Personally I don't like the kind of hunt where a GPSr is more or less superfluous - there are also one or two of those near me which are described as multis, with instructions like "park at GCxxxx; then go down the path until you see a big tree, take the left fork, after a while you'll come to a bench, turn right, cross the stream, find the red sign, cache is very nearby under twigs". A nice walk, yes, an interesting treasure hunt, sure, but it's not geocaching. There are 14,000 cistes in France for me to search for if I want to leave my GPSr at home.

 

Bottom line: what really irritates is when the reviewers seem to be enforcing the guidelines inconsistently (especially, of course, when they seem to apply to me but not to other people! :unsure:).

Link to comment

It seems like Cezanne and I agree on one thing here at least: the guidelines are not being applied consistently. They say "a letterbox hybrid must conform to the guidelines for traditional caches".

 

Cezanne would presumably argue for a change in the guidelines; but both he and I would seem to agree that they should at least be enforced coherently.

 

I am not even sure whether the term "traditional" is part of the description on purpose, or whether it's just something that stayed in the text dating back to a time where particularly in the US the standard non-virtual cache type was the type "traditional cache".

 

I asked already many times whether the guidelines intend to require that a letterbox hybrid needs to be listed with the coordinates of the cache box. So far I never received any response to that very question.

 

Personally I don't like the kind of hunt where a GPSr is more or less superfluous - there are also one or two of those near me which are described as multis, with instructions like "park at GCxxxx; then go down the path until you see a big tree, take the left fork, after a while you'll come to a bench, turn right, cross the stream, find the red sign, cache is very nearby under twigs".

 

I agree that examples like that would better fit as letterbox hybrids.

On the other hand, it is often more difficult to find the starting point of a cache without GPS information (often even the coordinates are not enough to find the location without many detours, only car navigation systems will make life easier) than finding traditional caches in cities that are hidden at well-known objects. Consequently, it depends on the case, and I cannot imagine a reasonable set of rules distinguishing between caches where a GPS is necessary and those were it is not.

 

A nice walk, yes, an interesting treasure hunt, sure, but it's not geocaching. There are 14,000 cistes in France for me to search for if I want to leave my GPSr at home.

 

I do not know which GPS-receiver you own. I can tell you, however, that I experienced already many cases where I found it much too boring to wait for a good satellite fix (or in narrow streets in cities and in narrow gorges any fix at all) - it was much faster to use maps and intuition. I wish to go for a nice walk/hike and not spend most of the time with waiting and searching around for needles in haystacks. That's why I prefer caches that are hidden at locations which are somewhat logical once you arrive in the target area and where a hint is available. Under these conditions, however, almost all caches become easily findable also without GPS-usage.

 

Personally, I like the great variety geocaching offers. I do not want to use a separate site for each possible variation. If a particular cache, e.g. is based on a treasure map approach, I am more than happy to be able to search for such a cache regardless of how many cachers will decide to search for the cache with or without GPS. Note that one can aalways artificially turn a cache of the type you mention above into one that strictly satisfies the GPS-requirement by adding a useless and boring stage to the cache which is referenced by coordinates and where you need to collect some number ..... Is this the type of cache you would like to hunt for? My answer is no.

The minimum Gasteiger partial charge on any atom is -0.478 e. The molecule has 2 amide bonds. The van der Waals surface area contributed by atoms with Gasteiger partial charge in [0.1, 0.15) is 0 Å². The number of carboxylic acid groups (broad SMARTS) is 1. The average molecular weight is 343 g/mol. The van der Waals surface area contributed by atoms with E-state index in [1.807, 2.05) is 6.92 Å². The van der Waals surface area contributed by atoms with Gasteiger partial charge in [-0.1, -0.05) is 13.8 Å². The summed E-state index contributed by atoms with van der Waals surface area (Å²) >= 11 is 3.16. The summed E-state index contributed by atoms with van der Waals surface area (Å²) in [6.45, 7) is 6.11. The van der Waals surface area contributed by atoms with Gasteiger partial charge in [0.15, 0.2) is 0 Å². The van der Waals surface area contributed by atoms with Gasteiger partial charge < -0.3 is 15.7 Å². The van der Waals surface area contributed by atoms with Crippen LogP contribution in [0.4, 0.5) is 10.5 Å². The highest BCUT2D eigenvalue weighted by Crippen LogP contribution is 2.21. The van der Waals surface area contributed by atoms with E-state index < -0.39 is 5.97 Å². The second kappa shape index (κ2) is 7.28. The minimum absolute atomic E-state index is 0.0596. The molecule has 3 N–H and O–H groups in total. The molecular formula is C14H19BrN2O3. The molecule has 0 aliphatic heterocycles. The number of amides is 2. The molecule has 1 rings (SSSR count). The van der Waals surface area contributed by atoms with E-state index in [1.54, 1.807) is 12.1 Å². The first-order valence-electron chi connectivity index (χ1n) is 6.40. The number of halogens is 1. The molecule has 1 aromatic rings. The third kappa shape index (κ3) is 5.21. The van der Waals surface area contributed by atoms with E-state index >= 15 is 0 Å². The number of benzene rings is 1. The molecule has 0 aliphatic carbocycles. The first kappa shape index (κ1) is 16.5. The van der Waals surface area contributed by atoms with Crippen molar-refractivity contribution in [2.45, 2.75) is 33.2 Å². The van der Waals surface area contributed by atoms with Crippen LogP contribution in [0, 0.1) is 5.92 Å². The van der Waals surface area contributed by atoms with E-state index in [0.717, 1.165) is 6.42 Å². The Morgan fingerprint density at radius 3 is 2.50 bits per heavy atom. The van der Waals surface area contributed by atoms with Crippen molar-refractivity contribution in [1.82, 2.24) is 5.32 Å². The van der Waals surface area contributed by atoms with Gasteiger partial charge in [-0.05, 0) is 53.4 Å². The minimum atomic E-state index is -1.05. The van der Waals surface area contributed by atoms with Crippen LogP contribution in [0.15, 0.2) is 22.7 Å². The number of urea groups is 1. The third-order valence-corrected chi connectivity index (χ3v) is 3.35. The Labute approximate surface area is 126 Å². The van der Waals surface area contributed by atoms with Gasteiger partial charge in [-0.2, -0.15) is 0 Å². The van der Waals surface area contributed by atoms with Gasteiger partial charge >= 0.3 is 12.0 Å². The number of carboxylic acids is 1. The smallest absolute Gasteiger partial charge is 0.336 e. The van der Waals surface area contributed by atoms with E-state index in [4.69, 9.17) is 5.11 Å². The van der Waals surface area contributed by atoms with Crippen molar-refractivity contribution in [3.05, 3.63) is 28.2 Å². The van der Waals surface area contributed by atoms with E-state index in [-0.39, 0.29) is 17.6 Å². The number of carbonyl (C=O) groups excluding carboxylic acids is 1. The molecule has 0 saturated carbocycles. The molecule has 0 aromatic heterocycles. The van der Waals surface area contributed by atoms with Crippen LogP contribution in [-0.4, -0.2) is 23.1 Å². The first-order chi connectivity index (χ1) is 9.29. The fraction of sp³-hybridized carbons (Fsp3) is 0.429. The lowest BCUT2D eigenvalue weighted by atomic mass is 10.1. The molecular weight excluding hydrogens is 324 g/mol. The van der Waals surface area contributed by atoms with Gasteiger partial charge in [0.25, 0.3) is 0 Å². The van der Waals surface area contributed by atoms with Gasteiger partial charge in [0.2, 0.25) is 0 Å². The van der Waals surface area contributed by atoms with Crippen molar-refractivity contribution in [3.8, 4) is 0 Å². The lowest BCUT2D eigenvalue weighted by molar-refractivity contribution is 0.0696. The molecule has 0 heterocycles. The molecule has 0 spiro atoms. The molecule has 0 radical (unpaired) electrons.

Cezanne

Link to comment

Personally, I like the great variety geocaching offers. I do not want to use a separate site for each possible variation.

 

I second that.

 

Personally, I found the separation of searches for objects and places that do not contain a logbook to Waymarking.com very logically. However, I would not appreciate any further splitting off of searches along the "GPS-use is a must"-line that is currently layed out by the guidelines.

 

Most of all, as cezanne already explained, it is not at all perfectly clear what "uses GPS coordinates" really means. "GPS and coordinates can be used to locate the cache." - In this generality, it is true for all caches I ever heard of. For some Traditionals, coordinates are required in the sense that everybody must use them to find the cache. For other traditional caches they are not required at all (use of maps in urban areas) but if you prefer to use a GPS, you can do it. However, the same holds true for any multi-cache as well. But so far, the rule has only been applied to mysteries and multi-caches but not to traditionals - and that makes it really confusing. This one-sidedness of the rule interpretation clearly conflicts with the logic of the statement as such, as the rule does not really separate trads from the other types but rather draws a line through all categories. Confusion and inconsistancy is the inevitable result of that.

 

Where exactly is the line between "GPS coordinates can be used but can also be solved without. Fits the guidelines." and "does not require use of GPS coordinates, you could if you wanted, though. Does not fit the guidelines" - the first being said to an urban traditional, the second being said to a letterbox-style multi? The only difference that appears to me is for the trad it's about the cache itself for the multi about the starting point. GPS use possible seems really vague to me. I understand that given coordinates should be fairly precise, as this has been mentioned as one reason why the rule was created. However, the rule seems to go much farer as that. But why? Is it really the goal that people add a coordinate waypoint to certain multis just to meet this guideline? Is this really an improvement?